Philips sheds new light on Night Watch

Oct. 27, 2011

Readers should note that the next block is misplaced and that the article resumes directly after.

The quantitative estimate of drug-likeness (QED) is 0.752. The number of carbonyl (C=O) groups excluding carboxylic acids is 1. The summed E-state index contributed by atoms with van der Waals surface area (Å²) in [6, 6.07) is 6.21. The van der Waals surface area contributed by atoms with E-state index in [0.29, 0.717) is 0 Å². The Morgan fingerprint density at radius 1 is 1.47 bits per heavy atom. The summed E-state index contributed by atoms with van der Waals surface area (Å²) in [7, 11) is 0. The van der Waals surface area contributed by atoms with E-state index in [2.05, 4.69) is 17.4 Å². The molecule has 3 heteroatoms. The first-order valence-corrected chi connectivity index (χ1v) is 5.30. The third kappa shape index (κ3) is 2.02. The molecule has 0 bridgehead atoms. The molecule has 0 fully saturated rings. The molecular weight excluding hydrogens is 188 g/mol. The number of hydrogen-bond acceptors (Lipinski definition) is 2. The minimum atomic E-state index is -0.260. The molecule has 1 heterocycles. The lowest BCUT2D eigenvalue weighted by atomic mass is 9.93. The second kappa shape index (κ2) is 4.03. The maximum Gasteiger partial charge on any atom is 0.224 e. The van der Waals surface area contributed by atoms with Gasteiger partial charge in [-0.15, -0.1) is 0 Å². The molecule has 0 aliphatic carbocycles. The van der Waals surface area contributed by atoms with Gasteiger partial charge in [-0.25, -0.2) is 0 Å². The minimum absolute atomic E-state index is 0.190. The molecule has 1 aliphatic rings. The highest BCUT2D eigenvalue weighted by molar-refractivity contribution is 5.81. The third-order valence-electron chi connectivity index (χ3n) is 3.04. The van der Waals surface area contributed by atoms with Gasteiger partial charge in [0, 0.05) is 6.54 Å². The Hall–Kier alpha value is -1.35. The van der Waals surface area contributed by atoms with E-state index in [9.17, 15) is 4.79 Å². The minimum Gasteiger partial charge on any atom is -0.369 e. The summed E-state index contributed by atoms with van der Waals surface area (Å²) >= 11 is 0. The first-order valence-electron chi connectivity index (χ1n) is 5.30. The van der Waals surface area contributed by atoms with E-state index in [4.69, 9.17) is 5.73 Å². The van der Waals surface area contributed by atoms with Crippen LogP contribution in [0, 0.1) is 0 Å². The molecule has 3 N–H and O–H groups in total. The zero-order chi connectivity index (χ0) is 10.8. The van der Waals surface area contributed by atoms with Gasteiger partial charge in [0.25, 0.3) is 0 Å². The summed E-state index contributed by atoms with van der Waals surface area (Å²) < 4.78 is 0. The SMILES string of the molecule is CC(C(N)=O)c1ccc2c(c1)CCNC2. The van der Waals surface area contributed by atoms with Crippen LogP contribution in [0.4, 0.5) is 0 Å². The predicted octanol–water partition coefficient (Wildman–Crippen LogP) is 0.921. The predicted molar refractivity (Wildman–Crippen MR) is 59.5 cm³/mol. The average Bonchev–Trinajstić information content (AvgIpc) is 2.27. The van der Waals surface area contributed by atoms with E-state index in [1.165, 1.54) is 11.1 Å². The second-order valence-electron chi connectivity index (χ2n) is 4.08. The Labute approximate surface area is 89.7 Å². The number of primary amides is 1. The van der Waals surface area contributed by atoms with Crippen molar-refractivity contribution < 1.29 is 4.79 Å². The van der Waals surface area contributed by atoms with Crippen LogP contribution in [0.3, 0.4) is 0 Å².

Date Announced: 27 Oct 2011 Amsterdam, the Netherlands - Royal Philips (AEX:PHI, NYSE:PHG) announced today that starting on October 26, one of the world’s most renowned paintings will be bathed in a new light. Philips, Founder of the renovated Amsterdam Rijksmuseum, presents Rembrandt van Rijn’s Night Watch in innovative LED light, bringing out the best of the painting’s color palette while offering increased sustainability and energy efficiency. Through the project, the two Masters of Light are reinforcing their intensive collaboration aimed at joint innovation in the area of LED lighting, setting the new standard for museum lighting.The 5-year extension of the partnership was sealed this afternoon in the Rijksmuseum by Frans van Houten, CEO of Philips, and Wim Pijbes, General Director of the Rijksmuseum. The Night Watch was relit for the occasion by Philips, combining innovative LED lighting with an advanced light control system. The new lighting will help reduce the Rijksmuseum’s energy consumption. LED technology has been developed to the point that the Rijksmuseum felt it needed to adopt this innovation. The new lamps ensure optimal color rendering, lending an even greater expressive quality to the objects. In terms of light quality, the LED solution easily outstrips the halogen spot, praised for its warm color and broad spectrum.A key element in the partnership between Philips and the Rijksmuseum lies in the intensive exchange of knowledge between the two parties with regard to the development of LED solutions for lighting art and architecture.As Founder, Philips has been involved since 2001 in the biggest restoration and renovation project in the 126-year history of the Rijksmuseum. During the renovation, the highlights of the Golden Age have been on display in the Philips Wing, attracting an average of 950,000 visitors a year since it opened in 2003. Starting in 2014, major exhibitions will be held in the wing, which will be permanently named the Philips Wing. From 2013 onward, the Rijksmuseum expects to welcome about 2 million visitors each year.Frans van Houten, CEO of Philips said: “I’m proud that we had the privilege to work closely with the Rijksmuseum in creating a state-of-the-art lighting solution for an age-old and world-famous masterpiece. I look forward to continuing our partnership with the Rijksmuseum, which shares a history and global reputation equal to Philips and – like us – gives high priority to innovation.”Wim Pijbes, General Director of the Rijksmuseum, said: “For me as director of the Netherlands’ leading museum, Philips is the ideal partner to shed new light on our Golden Age.”For more information about what light can do, go to our Facebook page ‘See what light can do’!/seewhatlightcando.About Royal Philips ElectronicsRoyal Philips Electronics of the Netherlands (NYSE: PHG, AEX: PHI) is a diversified health and well-being company, focused on improving people’s lives through timely innovations. As a world leader in healthcare, lifestyle and lighting, Philips integrates technologies and design into people-centric solutions, based on fundamental customer insights and the brand promise of “sense and simplicity.” Headquartered in the Netherlands, Philips employs over 120,000 employees with sales and services in more than 100 countries worldwide. With sales of EUR 22.3 billion in 2010, the company is a market leader in cardiac care, acute care and home healthcare, energy efficient lighting solutions and new lighting applications, as well as lifestyle products for personal well-being and pleasure with strong leadership positions in male shaving and grooming, portable entertainment and oral healthcare. News from Philips is located at About the RijksmuseumFounded in 1798 as the Nationaal Museum, the Rijksmuseum moved into the current building in Amsterdam in 1885. After the biggest reconstruction and restoration in its history, the fully renovated Rijksmuseum will reopen its doors to the public in 2013. The leading museum of the Netherlands will then exhibit the art and history of the Netherlands from the period between 1200 to 2000 to an international audience, highlighting masterpieces from the Golden Age like Vermeer’s Milkmaid and Rembrandt’s Night Watch.

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